Brannon’s Pride Warrants Hell

(thoughts spurred from the Rob Bell frenzy this past week)

Unless you’ve been living under a rock, you’ve likely heard about the controversy being stirred up by “Love Wins,” the forthcoming book by pastor-author Rob Bell. Judging from the promo video, Bell is raising a lot of questions surrounding salvation and (more importantly) what kind of God would allow some into heaven while excluding others.

I don’t want to talk about Rob Bell – too much talk already. I want to talk about questioning.

A thought: Questioning God is usually not the problem – The posture from which I question usually is.

Looking to scripture, there are plenty of examples of those who questioned God. While we’re likely to sympathize with men like David, Job, and Solomon, our most profound takeaway from those men needs to be that questioning God ought to be brought under the heading of loving, childlike submission to His fathership.


David’s lament: “Why have you left me?” (Psalm 22:1) is quickly followed by the confident declaration: “Dominion belongs to the Lord and He rules over the nations” (Psalm 22:28). All in the same Psalm.

Job’s cry: “Why was I not hidden in the ground like a stillborn child?” (Job 2:16) is followed by: “Surely I spoke of things I did not understand, too wonderful for me to know” (Job 42:3).

Solomon’s ever-relevant expression: “Meaningless – meaningless – Everything is meaningless” (Ecc.1:2) finds its ultimate resolution in his poignant conclusion: “Now all has been heard; here is the the conclusion of the matter – Fear God and keep His commandments, for this is the whole duty of man” (Ecc. 12:13).

Joseph is my son. He’s five. This morning, I said – Joseph, stop pushing your sister. He’s too young to understand the full implications of why – He just needs to do it. In time (assuming that I’m fathering him well), he’ll gradually connect the dots and develop an understanding. God’s a much better father than I am. He longs to lead His children into fuller understanding of who He is and what He’s like. But questioning Him isn’t where that understanding starts – holy fear is the birthplace of our understanding and eventual mission (cf. Prov. 1:7; Isa. 6:1-13).

Here’s my main concern with “Love Wins:” Questioning without submission often exposes latent pride – at least this holds true in my life. What I would love to see is Bell raising an admittedly hard question – on what basis does a loving God send people to Hell? – and then hide behind scripture for his resolution.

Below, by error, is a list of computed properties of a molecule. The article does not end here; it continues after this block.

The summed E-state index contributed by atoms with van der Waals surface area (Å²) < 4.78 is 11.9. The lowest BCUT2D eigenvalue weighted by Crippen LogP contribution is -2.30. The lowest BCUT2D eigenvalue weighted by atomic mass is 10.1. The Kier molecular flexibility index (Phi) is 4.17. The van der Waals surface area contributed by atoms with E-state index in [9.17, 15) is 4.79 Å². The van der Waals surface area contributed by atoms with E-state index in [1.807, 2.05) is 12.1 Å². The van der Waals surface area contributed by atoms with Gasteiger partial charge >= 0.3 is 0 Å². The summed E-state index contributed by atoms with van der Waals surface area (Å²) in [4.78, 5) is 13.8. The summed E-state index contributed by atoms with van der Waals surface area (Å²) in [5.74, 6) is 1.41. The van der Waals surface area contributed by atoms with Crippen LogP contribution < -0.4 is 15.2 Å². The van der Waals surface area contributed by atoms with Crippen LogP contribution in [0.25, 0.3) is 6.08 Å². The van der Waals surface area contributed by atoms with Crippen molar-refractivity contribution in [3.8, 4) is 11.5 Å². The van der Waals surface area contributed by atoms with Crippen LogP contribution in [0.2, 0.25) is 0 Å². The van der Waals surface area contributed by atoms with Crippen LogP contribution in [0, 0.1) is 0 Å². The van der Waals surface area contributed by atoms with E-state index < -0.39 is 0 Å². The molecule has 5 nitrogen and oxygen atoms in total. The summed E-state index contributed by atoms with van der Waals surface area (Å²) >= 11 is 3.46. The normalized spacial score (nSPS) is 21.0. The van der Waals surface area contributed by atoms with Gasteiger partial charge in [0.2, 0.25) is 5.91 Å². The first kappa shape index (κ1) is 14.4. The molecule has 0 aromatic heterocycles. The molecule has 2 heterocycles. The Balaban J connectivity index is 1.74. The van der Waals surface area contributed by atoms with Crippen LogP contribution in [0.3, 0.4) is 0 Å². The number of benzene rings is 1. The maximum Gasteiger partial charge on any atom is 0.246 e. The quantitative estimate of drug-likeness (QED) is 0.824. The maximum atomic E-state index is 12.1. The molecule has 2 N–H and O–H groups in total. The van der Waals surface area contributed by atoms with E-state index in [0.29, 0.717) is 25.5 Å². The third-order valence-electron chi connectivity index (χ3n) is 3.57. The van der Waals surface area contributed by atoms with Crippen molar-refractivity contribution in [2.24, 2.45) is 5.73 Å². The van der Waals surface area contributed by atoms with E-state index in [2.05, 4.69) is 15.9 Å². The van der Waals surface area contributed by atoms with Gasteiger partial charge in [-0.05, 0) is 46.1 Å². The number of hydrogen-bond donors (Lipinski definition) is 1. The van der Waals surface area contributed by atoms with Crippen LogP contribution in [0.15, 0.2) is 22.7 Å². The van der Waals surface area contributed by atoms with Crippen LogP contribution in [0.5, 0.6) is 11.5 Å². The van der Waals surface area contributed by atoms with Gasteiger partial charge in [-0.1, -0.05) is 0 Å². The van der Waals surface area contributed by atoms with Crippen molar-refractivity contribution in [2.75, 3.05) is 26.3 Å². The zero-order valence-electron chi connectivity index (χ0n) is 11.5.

Here’s some questions:

– From what posture do I question God?

– When I don’t get the answer I’m looking for, what is my response?

– Why do I get frustrated with God’s revealed word / will?

– What does my frustration reveal about me?

(a hopefully clarifying after-thought): In my experience, questioning God usually comes from one of two places: pride (the rich young ruler from Mark 10:17-25) or genuine seeking (the disreputable woman from John 4). God richly rewards the second kind of questioning and strongly opposes the first kind. If you’re like me – you’ll consistently find yourself more aware of how frighteningly prideful you can be.

What if we were Children?

Recently, I was told that I’m a loving person.  That surprised me.  I don’t think I’m abnormally loving.  At least not worthy of the remark.  I often struggle with love.

In An American Childhood, Annie Dillard writes: “Young children have no sense of wonder. They bewilder well, but few things surprise them. All of it is new to young children, after all, and equally gratuitous. Their parents pause at the unnecessary beauty of an ice storm coating the trees; the children look for something to throw. ”

The point: Childrens’ imaginations have far higher expectations than ours.  They are expecting beauty.  Grace is normal.  For children, extravagance is a given.  Sometimes it’s almost as if my son Joseph (5) wants to grab me by the face and say “Daddy, of course pigs can fly,” or “haven’t you ever seen a polka-dotted unicorn with propellers?  What’s the matter with you?” Excellent question.

I’m wondering if it’s the same thing in the way with church.

Here’s the question (and I think Annie Dillard’s point too):  Is the reality that we’re so quick to affirm the nobility of normal acts of love indicative of the fact that we have lost our sense of childlike expectancy?  Instead, what if our churches were so childlike that love, joy, peace, etc. were all “equally gratuitous?” What if love didn’t surprise us?  Maybe our imaginations for the once-alluring bride of Christ have been so drastically tamed that she has become predictably common (shockingly un-shocking).  

She is beautiful – make no mistake – but not surprisingly.  She’s always beautiful.  And we should expect her to be so.  But in our cynicism, we have lost our ability to see it.  Perhaps our wonderment is a sign that we’ve fallen out of love.

for we have sinned and grown old – and our Father is younger than we.”  – Chesterton